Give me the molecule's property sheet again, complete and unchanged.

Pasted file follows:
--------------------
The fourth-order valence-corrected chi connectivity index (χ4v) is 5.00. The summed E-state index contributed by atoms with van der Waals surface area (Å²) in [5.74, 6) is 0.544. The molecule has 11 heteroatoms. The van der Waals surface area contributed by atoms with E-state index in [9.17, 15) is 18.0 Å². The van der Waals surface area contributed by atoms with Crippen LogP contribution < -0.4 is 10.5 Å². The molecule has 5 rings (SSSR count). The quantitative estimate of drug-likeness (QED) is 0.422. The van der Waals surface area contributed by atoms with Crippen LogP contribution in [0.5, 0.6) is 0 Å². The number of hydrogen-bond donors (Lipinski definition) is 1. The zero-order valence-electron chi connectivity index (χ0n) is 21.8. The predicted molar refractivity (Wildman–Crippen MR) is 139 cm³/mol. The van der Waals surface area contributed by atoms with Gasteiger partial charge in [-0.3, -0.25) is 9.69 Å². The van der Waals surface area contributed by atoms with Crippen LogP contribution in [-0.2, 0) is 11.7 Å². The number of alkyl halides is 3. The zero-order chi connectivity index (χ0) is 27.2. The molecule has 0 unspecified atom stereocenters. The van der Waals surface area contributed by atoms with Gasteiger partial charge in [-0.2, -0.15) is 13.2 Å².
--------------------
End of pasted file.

The fourth-order valence-corrected chi connectivity index (χ4v) is 5.00. The summed E-state index contributed by atoms with van der Waals surface area (Å²) in [5.74, 6) is 0.544. The molecule has 11 heteroatoms. The van der Waals surface area contributed by atoms with E-state index in [9.17, 15) is 18.0 Å². The van der Waals surface area contributed by atoms with Crippen LogP contribution < -0.4 is 10.5 Å². The molecule has 5 rings (SSSR count). The quantitative estimate of drug-likeness (QED) is 0.422. The van der Waals surface area contributed by atoms with Crippen LogP contribution in [0.5, 0.6) is 0 Å². The number of hydrogen-bond donors (Lipinski definition) is 1. The zero-order valence-electron chi connectivity index (χ0n) is 21.8. The predicted molar refractivity (Wildman–Crippen MR) is 139 cm³/mol. The van der Waals surface area contributed by atoms with Gasteiger partial charge in [-0.3, -0.25) is 9.69 Å². The van der Waals surface area contributed by atoms with Crippen LogP contribution in [-0.2, 0) is 11.7 Å². The number of alkyl halides is 3. The zero-order chi connectivity index (χ0) is 27.2. The molecule has 0 unspecified atom stereocenters. The van der Waals surface area contributed by atoms with Gasteiger partial charge in [-0.2, -0.15) is 13.2 Å².